Tip 2: Allow your core temperature to drop before bed. Warming your feet with socks can help. The National Sleep Foundation recommends a bedroom temperature of 65 degrees. Keep your head cool to help alleviate insomnia. (Nature 1999; Nofzinger et al, J. Clin Sleep Med 2006)

Tip 3: Make your bedroom a sacred place. Think of the classical conditioning work of Pavlov and his dogs.

Tip 4: Stick to a Sleep Schedule.

Tip 5: Wind down before bed. Allow your mind to slow down. Stop worrying over problems that make it hard to shut down thinking about. Listen to soft music or do a meditation. The article suggests using a drop of Lavender essential oil on your pillow or rub some into your hands and inhale from cupped hands.

Tip 6: Rethink your sleeping position. Alight and elongate your body, no joint stress.

Tip 7: Cut back on nighttime use of alcohol and anti-anxiety medications. While both cause you to fall asleep faster, they also decrease your sleep quality later in the night. Benzos can disrupt the normal sleep cycle and suppress REM sleep. (Pagel & Parnes, J. Clin Psychiatry 2001)

Tip 8: Reduce Stress. This is almost redundant, but the article highlights the value of regular physical exercise a few hours before bedtime.

Have a restful and happy holiday.

Girl in the Spider’s Web

by Alvin G. Burstein

Almost 150 years ago, the philosopher John Stewart Mill published what was then a provocative essay, On the Subjection of Women. Mill, a former child prodigy and later, a noted public intellectual. He argued that women were not just disadvantaged, but as, half of humankind, the largest group of enslaved humans. He documented the peculiarly onerous abuse to which women could suffer because “…their masters require something more from them than actual service. Men do not want solely the obedience of women, they want their sentiments…not just a forced slave but a willing one….” For that reason, he predicted that our patriarchal society would stubbornly resist acknowledging women’s rights to liberty and equality. He would not be surprised by the circumstance that Americans would elect a black man as President before according that office to a woman. He would have taken pleasure in the reality of a recent Congressional election that saw record numbers of women candidates, and victors.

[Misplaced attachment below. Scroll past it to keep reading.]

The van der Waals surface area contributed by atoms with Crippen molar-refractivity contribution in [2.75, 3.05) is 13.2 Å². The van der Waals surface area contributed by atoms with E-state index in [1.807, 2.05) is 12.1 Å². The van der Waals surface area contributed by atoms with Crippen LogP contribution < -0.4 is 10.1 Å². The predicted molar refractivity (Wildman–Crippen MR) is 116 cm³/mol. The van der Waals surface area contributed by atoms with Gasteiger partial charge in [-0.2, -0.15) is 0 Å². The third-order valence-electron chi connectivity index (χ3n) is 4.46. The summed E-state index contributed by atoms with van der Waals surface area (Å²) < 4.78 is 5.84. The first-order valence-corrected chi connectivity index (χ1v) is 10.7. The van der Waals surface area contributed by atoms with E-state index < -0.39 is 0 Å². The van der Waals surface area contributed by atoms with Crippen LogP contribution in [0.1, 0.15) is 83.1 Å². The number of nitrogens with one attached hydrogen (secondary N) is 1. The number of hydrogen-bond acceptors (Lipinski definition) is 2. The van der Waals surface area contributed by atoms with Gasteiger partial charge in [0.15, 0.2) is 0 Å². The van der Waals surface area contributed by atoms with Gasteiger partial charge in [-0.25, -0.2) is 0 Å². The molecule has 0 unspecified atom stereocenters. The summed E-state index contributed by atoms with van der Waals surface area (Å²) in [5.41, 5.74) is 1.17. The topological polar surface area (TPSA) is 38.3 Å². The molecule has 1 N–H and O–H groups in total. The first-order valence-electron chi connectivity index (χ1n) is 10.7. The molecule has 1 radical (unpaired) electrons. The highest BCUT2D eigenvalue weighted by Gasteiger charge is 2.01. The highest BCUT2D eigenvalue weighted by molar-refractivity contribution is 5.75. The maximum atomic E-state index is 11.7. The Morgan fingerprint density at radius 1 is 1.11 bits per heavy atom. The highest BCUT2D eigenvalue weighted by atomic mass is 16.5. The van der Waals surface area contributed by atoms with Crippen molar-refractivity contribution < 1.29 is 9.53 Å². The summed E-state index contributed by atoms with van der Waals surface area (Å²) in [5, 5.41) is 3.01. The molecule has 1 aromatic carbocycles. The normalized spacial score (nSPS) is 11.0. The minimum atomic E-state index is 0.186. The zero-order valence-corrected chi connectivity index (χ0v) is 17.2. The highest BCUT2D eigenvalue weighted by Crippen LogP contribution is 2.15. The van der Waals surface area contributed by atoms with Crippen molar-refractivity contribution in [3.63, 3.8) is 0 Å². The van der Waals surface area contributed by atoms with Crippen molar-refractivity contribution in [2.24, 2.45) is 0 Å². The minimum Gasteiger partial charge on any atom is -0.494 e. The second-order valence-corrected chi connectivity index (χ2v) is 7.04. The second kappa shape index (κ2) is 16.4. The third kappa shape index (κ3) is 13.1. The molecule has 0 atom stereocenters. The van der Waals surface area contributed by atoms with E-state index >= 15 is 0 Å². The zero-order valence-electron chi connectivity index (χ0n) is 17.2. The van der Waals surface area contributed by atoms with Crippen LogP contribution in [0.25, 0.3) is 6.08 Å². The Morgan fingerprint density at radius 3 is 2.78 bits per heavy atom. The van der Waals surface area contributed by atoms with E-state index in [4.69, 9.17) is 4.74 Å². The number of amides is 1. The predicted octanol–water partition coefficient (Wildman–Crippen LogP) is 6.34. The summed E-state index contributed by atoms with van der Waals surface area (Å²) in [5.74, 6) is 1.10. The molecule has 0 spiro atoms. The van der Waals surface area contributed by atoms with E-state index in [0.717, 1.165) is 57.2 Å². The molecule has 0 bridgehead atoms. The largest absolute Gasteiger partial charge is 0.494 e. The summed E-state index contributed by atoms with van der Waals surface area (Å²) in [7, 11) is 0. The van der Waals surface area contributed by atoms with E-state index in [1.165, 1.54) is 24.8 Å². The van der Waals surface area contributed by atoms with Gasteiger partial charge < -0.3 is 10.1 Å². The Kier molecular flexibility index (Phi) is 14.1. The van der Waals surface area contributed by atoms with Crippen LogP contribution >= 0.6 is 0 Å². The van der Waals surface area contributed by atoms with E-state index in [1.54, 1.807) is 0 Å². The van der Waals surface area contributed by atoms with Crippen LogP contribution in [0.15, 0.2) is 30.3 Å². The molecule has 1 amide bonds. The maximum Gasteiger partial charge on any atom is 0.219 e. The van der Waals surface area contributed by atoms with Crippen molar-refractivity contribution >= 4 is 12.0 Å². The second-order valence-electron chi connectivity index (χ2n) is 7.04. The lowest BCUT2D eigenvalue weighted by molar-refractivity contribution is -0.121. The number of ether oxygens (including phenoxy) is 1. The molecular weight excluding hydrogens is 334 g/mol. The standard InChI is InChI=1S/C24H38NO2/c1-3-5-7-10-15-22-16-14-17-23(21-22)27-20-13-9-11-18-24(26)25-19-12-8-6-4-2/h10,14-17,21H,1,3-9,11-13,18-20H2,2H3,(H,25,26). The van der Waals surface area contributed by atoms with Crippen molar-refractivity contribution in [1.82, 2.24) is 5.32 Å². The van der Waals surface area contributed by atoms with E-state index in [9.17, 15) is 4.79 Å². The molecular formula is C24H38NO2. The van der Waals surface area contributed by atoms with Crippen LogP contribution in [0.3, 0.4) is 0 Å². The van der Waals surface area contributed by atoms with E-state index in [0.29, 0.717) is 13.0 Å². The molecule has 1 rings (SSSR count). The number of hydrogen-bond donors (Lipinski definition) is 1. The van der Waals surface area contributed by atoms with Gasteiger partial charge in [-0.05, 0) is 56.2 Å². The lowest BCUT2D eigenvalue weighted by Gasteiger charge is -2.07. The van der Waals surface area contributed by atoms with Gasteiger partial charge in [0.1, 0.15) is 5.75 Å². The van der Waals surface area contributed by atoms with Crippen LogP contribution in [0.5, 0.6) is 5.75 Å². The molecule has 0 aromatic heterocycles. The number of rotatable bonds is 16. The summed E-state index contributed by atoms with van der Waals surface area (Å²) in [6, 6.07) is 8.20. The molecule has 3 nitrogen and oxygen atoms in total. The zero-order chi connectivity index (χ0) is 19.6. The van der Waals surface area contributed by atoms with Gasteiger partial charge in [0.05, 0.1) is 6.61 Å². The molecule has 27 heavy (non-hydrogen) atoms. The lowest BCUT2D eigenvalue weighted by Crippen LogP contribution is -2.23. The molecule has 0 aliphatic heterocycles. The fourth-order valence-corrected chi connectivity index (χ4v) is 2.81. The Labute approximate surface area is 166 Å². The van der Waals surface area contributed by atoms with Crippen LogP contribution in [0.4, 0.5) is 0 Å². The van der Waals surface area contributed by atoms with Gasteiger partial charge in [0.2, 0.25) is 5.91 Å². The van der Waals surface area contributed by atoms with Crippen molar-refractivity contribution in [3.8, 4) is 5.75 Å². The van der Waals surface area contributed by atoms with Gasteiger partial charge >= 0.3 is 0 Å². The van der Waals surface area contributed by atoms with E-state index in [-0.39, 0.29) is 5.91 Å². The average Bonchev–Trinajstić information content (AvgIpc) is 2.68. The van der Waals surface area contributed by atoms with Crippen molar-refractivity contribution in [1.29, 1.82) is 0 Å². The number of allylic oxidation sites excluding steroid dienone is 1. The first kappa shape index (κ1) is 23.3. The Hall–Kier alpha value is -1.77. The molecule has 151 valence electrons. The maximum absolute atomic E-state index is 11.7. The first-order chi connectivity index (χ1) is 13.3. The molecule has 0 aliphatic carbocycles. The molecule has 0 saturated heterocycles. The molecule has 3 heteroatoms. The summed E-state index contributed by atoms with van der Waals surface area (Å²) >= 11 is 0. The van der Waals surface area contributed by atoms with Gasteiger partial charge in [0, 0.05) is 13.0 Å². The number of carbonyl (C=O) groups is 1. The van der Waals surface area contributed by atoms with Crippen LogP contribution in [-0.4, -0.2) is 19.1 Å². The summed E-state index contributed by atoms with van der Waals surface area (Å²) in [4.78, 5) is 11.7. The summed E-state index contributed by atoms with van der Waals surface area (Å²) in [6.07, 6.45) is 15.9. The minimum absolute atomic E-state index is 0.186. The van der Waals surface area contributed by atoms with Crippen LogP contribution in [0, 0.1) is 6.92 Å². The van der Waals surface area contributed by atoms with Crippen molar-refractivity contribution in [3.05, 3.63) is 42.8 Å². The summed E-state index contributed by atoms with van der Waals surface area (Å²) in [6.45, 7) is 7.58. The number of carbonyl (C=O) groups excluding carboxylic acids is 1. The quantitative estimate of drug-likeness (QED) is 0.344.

Despite his Victorian context, Mill is clearly a bellwether of the twentieth century #Me Too movement that gives voice to women’s experience of abuse, especially sexual abuse. Steig Larsson, author of the popular Millenium novel series that spawned the Swedish and American versions of The Girl With The Dragon Tattoo films is another such bellwether. The motivational focus of both the novels and the films is its protagonist’s, Lisbeth Salander’s hatred of men who hurt women.

The success of the three American films—The Girl With The Dragon Tattoo, The Girl Who Played With Fire, and The Girl Who Kicked The Hornets’ Nest
assured its sequel, The Girl In The Spider’s Web. The new film will satisfy fans of the first three, bringing back the main characters: Salander, journalist Blomquist, his editor and sometime lover, Erika Berger and the unorthodox computer genius, Plague. Continuity with its predecessors is underscored by the opening scene. Salander interrupts a sadistic abuser in flagrante delicto, exposing the perpetrator and hanging him by his heels.

As it unfolds, some backstory emerges. Salandar is provided with a sister, and the two are victims of their father’s sexual abuse. Another innovation is Salander’s involvement in an international struggle for control of a world-wide network of atomic weapons. She must now deal, not only with criminal gangs, like those trafficking in prostitution in the earlier films—though there is one of those here as well, Spider, but also with American and Swedish security forces.

There are some shortcomings. Salander’s use of tasers, satisfying in the original films, gets tediously familiar in this one. More central is the handling of the relationship between Salander and Blomquist. In the earlier films, her vulnerability to his casual sexual involvements, her hurt when she takes the risk of loving a man, only to discover his tomcat character is powerful and painful. In this sequel, she turns to him with caution and only out of situational need. And Bomquist’s decision as the film’s end to forego a scoop feels artificial. Finally, and most critical plot-wise, is a motivational switch. A key motivational element in this film is sibling rivalry between daughters, not hatred for men who hurt women.